(5)
Y ( j ω ) D ( j ω ) α 1 = 0.99       0   d B       for         ω 10 ,   40   H z ,
(6)
Y ( j ω ) D ( j ω ) α 2 = 0.5012       - 6   d B       for     ω 20 ,   35   H z ,
(7)
Y ( j ω ) D ( j ω ) α 3 = 0.1       - 20   d B       for     ω 30   H z .

Here the disturbance rejection criteria by Eq. (7) ensure that the maximum resonance peak can be reduced by –20 dB with the QFT controller. The performance bounds specified by α1, α2 and α3 in Eq. (5)-(7) are shown in Fig. 10.

Once the QFT bounds have been specified, the loop-shaping process is performed to design the controller. The controller is given as the following:

(8)
G s = 649.8115 s + 368.6 s + 600 s + 800 s + 89.38 s + 66 s 2 + 190 s + 3.61 × 10 4 ( s 2 + 288 s + 1.296 × 10 5 ) ( s + 500 ) 2 ( s + 480 ) 2 ( s + 280 ) 2 s + 62.93 s + 11.46 ( s 2 + 76 s + 3.61 × 10 4 ) .

The resulting loop gain L(jω) with the design QFT controller is shown in the Nichols chart of Fig. 11. It is clear that the loop gain L(jω) does not enter the U-contour at any of the specified frequencies, and thus the robustness of the control performance is ensured. In addition, it is seen that the magnitude of L(jω) at each frequency is higher than the corresponding disturbance bounds specified by α1, α2 and α3.

Fig. 11. The Nichols chart of the loop gain with the QFT controller

 The Nichols chart of the loop gain with the QFT controller

5. Experimental results and discussion for implementing QFT controller

After designing the QFT controller, the closed loop experiments were conducted. The experimental results for the plant, open loop and closed loop frequency responses under the payload load equal to 50 Kg are shown in Fig. 12. By comparing the open and closed loop frequency responses, it is shown that the active control is effective from 10 Hz to 45 Hz. The maximum vibration reduction at the first resonance is about 20 dB which agree with the disturbance bound when designing the QFT controller.

In order to evaluate the robustness of the designed controller for payload variation, the open loop and closed loop experiments were conducted with the payloads equal to 40 Kg and 60 Kg and the results are shown in Fig. 13 and Fig. 14, respectively. It is clear that the system robustness are ensured and the performance requirement are achieved even under the payload variations.

Fig. 15 shows the transmissibility function for the nominal plant. When the active control is activated, the transmissibility is below 0 dB for the frequency below 40 Hz. However, there is a slightly spillover when the frequency is higher than 60 Hz. Over 10 dB vibration reduction can be achieved within the frequency range from 20-35 Hz. The experiments are also conducted for the payload equal to 40 Kg and 60 Kg. The control performances under different payloads are very similar to that of the nominal plant which shows the robustness of the controller.

Fig. 12. The experimental results for the plant, open loop and closed loop frequency response functions at payload mass 50 Kg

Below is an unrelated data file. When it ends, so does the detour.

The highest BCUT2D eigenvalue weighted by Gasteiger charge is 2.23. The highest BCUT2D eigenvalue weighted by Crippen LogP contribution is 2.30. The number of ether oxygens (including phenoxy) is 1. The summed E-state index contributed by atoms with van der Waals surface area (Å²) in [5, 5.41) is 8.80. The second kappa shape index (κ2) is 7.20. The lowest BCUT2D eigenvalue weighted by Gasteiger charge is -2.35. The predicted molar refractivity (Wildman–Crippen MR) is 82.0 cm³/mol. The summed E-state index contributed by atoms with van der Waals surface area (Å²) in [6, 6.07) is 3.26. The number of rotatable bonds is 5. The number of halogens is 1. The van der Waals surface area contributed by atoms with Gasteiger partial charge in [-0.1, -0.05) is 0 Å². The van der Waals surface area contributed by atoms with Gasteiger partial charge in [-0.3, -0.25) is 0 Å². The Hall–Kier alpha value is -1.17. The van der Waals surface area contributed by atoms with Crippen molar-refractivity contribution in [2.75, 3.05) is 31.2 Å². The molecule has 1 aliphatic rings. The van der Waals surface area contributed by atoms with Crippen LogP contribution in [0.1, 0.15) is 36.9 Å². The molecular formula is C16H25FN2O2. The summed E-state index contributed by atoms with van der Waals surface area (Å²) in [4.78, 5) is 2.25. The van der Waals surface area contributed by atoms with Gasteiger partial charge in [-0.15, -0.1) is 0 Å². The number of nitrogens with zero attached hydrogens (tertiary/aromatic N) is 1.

The experimental results for the plant, open loop and closed loop frequency response  functions at payload mass 50 Kg

Fig. 13. The experimental results for the plant, open loop and closed loop frequency response functions at payload mass 40 Kg

The experimental results for the plant, open loop and closed loop frequency response  functions at payload mass 40 Kg

Fig. 14. The experimental results for the plant, open loop and closed loop frequency response functions at payload mass 60 Kg

 The experimental results for the plant, open loop and closed loop frequency response  functions at payload mass 60 Kg

Fig. 15. The transmissibility for the payload 50 Kg when the control modes are on and off

The transmissibility for the payload 50 Kg when the control modes are on and off

The vibration isolation system can be further evaluated by comparing the time domain responses measured from the floor and payload when the active control is set on and off. Fig. 16 shows the time domain signals when active control is turned on at the beginning and off after 5 seconds. It is clear that the root mean square value of vibrations under the active control could reduce the level by more than 50 % which demonstrate the effectiveness of the vibration isolation module. It is also observed that the vibration level at the payload is almost the same as that at the floor when the active control is off. It is probably due to the first resonance peak as shown in Fig. 4.

Fig. 16. The time domain signals of both floor and payload mass when active control is on and off

 The time domain signals of both floor and payload mass when active control is on and off

6. Conclusions

In this paper, a novel active-passive vibration isolation module has been developed. A hollow ring-type piezoelectric actuator is installed in the isolation module to perform active control and the elastomer pad is inserted between the payload disc and intermediate mass to form the passive layer. The transmissibility function from the ground to the payload is measured and used for control design specifications. The equations of motion in the vertical and horizontal directions are derived using the Lagrangian approach and validated by experimental results. It is shown that the first natural frequency can be designed to be about 1.875 Hz under the pendulum structure. To account for the payload uncertainty, the QFT theory is applied for the controller design. The plants under different payloads are tested and the plant templates are built. Then the stability and performance bounds are chosen based on the uncertainties and transmissibility function and the QFT controller is obtained. The experimental results show that the active control can reduce the vibration over 10 dB within the frequency range from 20-35 Hz and the maximum 20 dB vibration attenuation can be achieved at the first resonance. Furthermore, the comparisons of the time domain signal measured from the ground and payload validate the performances of the vibration isolation system.